HB: The school does a very good job of always making opportunities available. You can get involved with career services as a freshman. They are constantly emailing you about internship opportunities, lectures being given by guest speakers in all kinds of fields, seminars etc. They also have a very involved study abroad program. They don’t only offer semesters abroad but they offer individual three-week classes abroad during winter and summer interims that earn college credit for all years. I am taking a three-week African studies class in Senegal over the winter break and I could not be more excited! They also have volunteer trips, trips with clubs (like ski club for example), and so many other programs that you can get involved with outside of the school. The alumni program is also really strong considering the size of the school.

SG: What clubs, sports or other activities do you participate in at college?  I know you played volleyball in high school.  Have you continued playing at Lafayette?

HB: Yes, I am continuing to play club volleyball at Lafayette. The club team there is not only really good and fun, but I could not ask for a better group of girls and a better coach. They were so welcoming of me and all of the other freshman and supported us on and off the court. I work as a lifeguard at the pool for a few hours a week to make money. I am also currently temporarily replacing the Director of Fundraising in Lafayette’s Relay For Life, as she is going abroad next semester. I am very involved on campus.

SG: What are your classes like?  Are there a wide range of options when choosing classes?

HB: My classes are very similar to my classes in high school in terms of size. Some of them are definitely more lecture based, rather than discussion based, and some of them have the same dynamic as my classes in high school did. There are so many options in terms of choosing classes. Getting into classes as a freshman is much harder because we have last pick and the sophomores take a lot of the spots in classes we want to take. Professors will often let you into their classes if you are persistent, but it might not be at the time you want. It’s kind of annoying but that’s bound to happen and we get first choice next year so we can always take them then.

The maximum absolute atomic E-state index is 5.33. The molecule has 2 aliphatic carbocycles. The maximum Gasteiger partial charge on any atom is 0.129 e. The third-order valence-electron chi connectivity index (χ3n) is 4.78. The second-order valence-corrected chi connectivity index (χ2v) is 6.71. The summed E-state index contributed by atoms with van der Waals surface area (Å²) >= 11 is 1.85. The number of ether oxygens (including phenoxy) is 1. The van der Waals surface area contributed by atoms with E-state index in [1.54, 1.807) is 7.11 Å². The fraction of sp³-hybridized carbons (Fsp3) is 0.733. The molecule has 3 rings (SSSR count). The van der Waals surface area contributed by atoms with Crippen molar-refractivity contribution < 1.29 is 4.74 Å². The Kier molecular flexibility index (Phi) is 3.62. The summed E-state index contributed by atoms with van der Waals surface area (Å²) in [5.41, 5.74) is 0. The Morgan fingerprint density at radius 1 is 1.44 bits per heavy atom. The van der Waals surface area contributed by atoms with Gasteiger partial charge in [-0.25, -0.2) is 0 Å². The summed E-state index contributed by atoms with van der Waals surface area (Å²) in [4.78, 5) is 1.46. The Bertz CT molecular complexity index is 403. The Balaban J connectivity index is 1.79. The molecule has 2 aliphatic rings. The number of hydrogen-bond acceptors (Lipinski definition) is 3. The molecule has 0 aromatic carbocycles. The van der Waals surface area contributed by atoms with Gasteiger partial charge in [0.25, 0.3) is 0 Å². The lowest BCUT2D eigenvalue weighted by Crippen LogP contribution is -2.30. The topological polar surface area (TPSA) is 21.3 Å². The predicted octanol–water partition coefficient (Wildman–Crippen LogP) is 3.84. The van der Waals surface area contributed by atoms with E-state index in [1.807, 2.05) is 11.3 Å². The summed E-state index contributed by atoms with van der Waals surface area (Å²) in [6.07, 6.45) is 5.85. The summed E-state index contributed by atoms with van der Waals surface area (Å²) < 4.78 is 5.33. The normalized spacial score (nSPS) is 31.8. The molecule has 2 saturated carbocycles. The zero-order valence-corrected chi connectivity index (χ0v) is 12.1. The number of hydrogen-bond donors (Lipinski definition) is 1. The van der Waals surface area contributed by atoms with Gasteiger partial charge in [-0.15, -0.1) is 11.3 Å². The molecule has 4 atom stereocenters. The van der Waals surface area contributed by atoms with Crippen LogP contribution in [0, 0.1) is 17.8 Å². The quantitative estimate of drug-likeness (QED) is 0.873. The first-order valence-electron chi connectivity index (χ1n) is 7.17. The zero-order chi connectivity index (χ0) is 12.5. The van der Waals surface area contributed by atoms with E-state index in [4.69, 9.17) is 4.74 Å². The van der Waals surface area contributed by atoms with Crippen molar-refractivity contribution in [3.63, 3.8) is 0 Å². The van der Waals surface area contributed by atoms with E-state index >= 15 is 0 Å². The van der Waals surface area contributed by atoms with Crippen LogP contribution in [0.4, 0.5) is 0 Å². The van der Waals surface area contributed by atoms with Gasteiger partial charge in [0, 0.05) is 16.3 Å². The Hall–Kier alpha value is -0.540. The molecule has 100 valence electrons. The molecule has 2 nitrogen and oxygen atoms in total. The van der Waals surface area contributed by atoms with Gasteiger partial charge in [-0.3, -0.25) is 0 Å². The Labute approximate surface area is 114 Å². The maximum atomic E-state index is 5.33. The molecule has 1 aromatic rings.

SG: Do you think you get more personal attention from professors given that you are at a small school?

HB: Definitely. Since most classes are similar to the size of a high school class it is really easy for your professor to know who you are and get to know you just like your high school teacher would.

SG: What type of Schreiber student would be a good candidate for Lafayette?

HB: Someone who has a lot of interests but doesn’t exactly know what they want to do and is open minded about exploring new things. Someone who wants a smaller school that still has that Division 1 school spirit. Someone who likes to go out and have fun on weekends but doesn’t feel like they have to all the time or feel like they have to go to an extreme. Someone who can get along with all different kinds of people.

SG: What advice do you have for high school students in the process of choosing a college?

HB: There are so many good schools out there and so many places that will give you the education you need, so if you are feeling stuck just think of it as choosing between a cookie and ice cream. You have two really good options, you just pick the one you’re more in the mood for. It sounds easier than it is, but just pick the one that feels the most right for you. Visit multiple times if that makes it easier for you to pick up the vibe the school has, because every school is different, and pick the one you vibe the best with.